Gregoryck said he wanted to clarify that one mill is equal to $247,000.
“It’s grown since I’ve been around,” he said.
Roberts said she wanted to know if they kept the RNR if the city would have enough to fund everything.
Wolff said it would drop to 24 percent in year 15.
Winters said he wanted to know if they could make the decision annually. “We could go through this year and see how things go,” he said.
Winters said he wanted to know what the vehicle replacement fund covered.
Wolff said it was to look at the city’s fleet of vehicles and cover replacing them for the long term, except for the police department vehicles.
Winters said if not the police department vehicles then which vehicles.
Wolff said the program would be for the Public Works Department vehicles.
Pruetting said as the fund grows they could make adjustments but will have to replace the dilapidated vehicles.
“Where we are at now it is a good time to do it with Senate Bill 13 with incremental adjustments,” he said.
Gregoryck said he wanted to know what percentage the preventative maintenance program would be contributing.
Kellen Headlee, public works director, said they would annualize the capital replacement cost for a vehicle. “We will tweak the fund  and cost of the fleet every year,” he said. “The intention is it would pay itself off.”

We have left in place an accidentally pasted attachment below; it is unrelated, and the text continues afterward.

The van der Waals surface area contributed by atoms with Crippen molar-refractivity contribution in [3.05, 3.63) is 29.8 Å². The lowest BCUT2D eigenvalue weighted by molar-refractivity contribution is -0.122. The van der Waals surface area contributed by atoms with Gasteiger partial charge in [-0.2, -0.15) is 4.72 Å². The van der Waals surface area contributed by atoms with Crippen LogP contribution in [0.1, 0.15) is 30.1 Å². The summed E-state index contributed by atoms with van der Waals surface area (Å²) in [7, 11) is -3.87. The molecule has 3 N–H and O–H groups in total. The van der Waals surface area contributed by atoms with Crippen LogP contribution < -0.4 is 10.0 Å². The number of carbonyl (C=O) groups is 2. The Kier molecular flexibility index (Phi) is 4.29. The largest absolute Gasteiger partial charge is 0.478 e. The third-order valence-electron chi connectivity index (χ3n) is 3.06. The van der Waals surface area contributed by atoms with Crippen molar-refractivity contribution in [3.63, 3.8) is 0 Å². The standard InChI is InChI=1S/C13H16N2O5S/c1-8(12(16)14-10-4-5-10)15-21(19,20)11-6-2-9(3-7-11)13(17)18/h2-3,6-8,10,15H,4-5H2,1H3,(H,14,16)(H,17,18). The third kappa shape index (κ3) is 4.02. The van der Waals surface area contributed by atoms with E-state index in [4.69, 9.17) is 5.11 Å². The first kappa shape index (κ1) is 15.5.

Gregoryck said he can’t see the city buying a vehicle for $3600.
Deaton said they would keep the mill levy the same and increase what the city brings in.
Wolff said that was correct.
Roberts and Gregoryck said they wanted to keep the rate where it was at currently.
Baldwin said he understood adding positions and the program because the city needs it, but he didn’t see what the problem was in getting the rate down low. “Because revenue keeps coming in,” he said.
Baldwin said he favored the revenue neutral rate and changes to dropping the fund balance.
Gregoryck said he wanted to know about the Grata Development’s part. “I’m not sure we are going to receive 100 percent credit for growth,” he said.
Pruetting said it was all speculation. “It’s better to be in a position of strength than weakness,” he said.
Baldwin said it was still good next year. “We don’t have to make a five year decision now,” he said.
Gregoryck said he wanted to know what the savings for the residents was going to be.
Wolff said it was essentially the same.
Gregoryck said he wanted to know what it would look like with Baldwin’s suggestion.
Wolff said the general fund balance would drop to 24 percent.